Industry fights back against Dutch RDF import tax

Written by: Editorial staff | Published:
Image credit: Attero

The Dutch government is expected to follow through on its plans to introduce a €32-per-tonne (£28.75) tax on the import of foreign waste for incineration.

This is despite concerns from UK exporters and Dutch waste companies that this will negatively impact the refuse-derived fuel market (RDF).

UK waste exporters, represented by the RDF Industry Group, have this week written to Dutch ministers arguing the tax will lead to greater greenhouse gas emissions.

In a briefing, the Group said that for each tonne of RDF diverted from combined heat and power generation in the Netherlands and instead sent to landfill in the UK and Republic of Ireland, an extra 261kg of CO2e per tonnes will be emitted.

This is more than ten times the emissions generated per tonne when treated in the Netherlands, the Group said.

Robert Corijn, chair of the RDF Industry Group, said: “It is not effective for the Dutch government to be undermining wider attempts to reduce carbon emissions by not taking into account the significant leakage effects that the proposed waste import tax will have.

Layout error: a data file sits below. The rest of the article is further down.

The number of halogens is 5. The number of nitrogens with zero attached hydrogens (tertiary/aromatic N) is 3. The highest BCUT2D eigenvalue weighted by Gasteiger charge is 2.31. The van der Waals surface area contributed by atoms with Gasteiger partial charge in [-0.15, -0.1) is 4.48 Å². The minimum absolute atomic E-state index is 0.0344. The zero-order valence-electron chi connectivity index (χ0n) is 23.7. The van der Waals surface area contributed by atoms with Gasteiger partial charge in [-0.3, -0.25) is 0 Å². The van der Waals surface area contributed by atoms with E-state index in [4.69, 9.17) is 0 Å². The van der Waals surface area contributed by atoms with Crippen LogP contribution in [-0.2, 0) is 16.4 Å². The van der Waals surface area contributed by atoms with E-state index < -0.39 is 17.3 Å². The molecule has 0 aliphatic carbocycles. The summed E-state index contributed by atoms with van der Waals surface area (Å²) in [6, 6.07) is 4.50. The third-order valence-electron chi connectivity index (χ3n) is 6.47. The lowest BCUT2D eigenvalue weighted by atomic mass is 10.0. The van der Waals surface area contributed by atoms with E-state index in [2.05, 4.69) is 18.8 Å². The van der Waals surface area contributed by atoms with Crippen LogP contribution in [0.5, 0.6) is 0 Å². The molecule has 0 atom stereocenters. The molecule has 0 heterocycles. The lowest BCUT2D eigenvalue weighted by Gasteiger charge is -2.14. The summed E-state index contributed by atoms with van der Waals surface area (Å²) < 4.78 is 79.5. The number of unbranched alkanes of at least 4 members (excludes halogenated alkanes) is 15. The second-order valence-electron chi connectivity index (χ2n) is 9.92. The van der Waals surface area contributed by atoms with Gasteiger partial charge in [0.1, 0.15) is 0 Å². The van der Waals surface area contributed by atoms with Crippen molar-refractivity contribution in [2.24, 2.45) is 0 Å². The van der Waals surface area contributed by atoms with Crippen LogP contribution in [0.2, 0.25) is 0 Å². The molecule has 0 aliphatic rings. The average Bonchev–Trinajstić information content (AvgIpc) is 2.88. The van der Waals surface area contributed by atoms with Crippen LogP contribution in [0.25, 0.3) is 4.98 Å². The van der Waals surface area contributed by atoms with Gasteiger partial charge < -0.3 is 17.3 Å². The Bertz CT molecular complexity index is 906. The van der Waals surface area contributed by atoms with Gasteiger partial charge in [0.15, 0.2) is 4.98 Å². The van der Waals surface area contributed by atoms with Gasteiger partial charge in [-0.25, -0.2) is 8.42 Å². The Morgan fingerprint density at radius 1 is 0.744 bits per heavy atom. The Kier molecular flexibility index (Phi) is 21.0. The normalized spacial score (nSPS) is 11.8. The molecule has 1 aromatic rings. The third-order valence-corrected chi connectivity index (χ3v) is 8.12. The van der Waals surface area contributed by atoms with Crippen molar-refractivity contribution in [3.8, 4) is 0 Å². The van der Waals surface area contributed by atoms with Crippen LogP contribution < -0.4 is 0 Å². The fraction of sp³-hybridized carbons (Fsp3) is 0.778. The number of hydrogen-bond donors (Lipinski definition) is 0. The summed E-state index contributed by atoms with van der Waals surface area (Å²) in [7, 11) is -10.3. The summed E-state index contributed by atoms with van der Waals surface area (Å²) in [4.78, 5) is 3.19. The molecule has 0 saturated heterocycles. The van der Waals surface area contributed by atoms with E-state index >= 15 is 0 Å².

Currently around 1.4 million tonnes of RDF is sent from the UK and ROI for treatment in the Netherlands each year- the equivalent of taking over 370,000 cars off the road.

Corijn added: “Reducing the feedstock available to Dutch Energy from Waste facilities will increase competition for residual waste, and any potential reduction of gate fees as a result of this would only serve to undermine the economics of recycling. If Dutch facilities have to bear the cost of this tax, then this will put jobs on the line and facilities at risk of unnecessary closure.”

The briefing note argued that the country would suffer from a treatment capacity gap given 25% of the waste incinerated in the Netherlands currently comes from abroad.

The tax was announced in July as part of the Dutch government’s aims to tackle climate change and reduce the country’s carbon emissions by 25% by the end of 2020.

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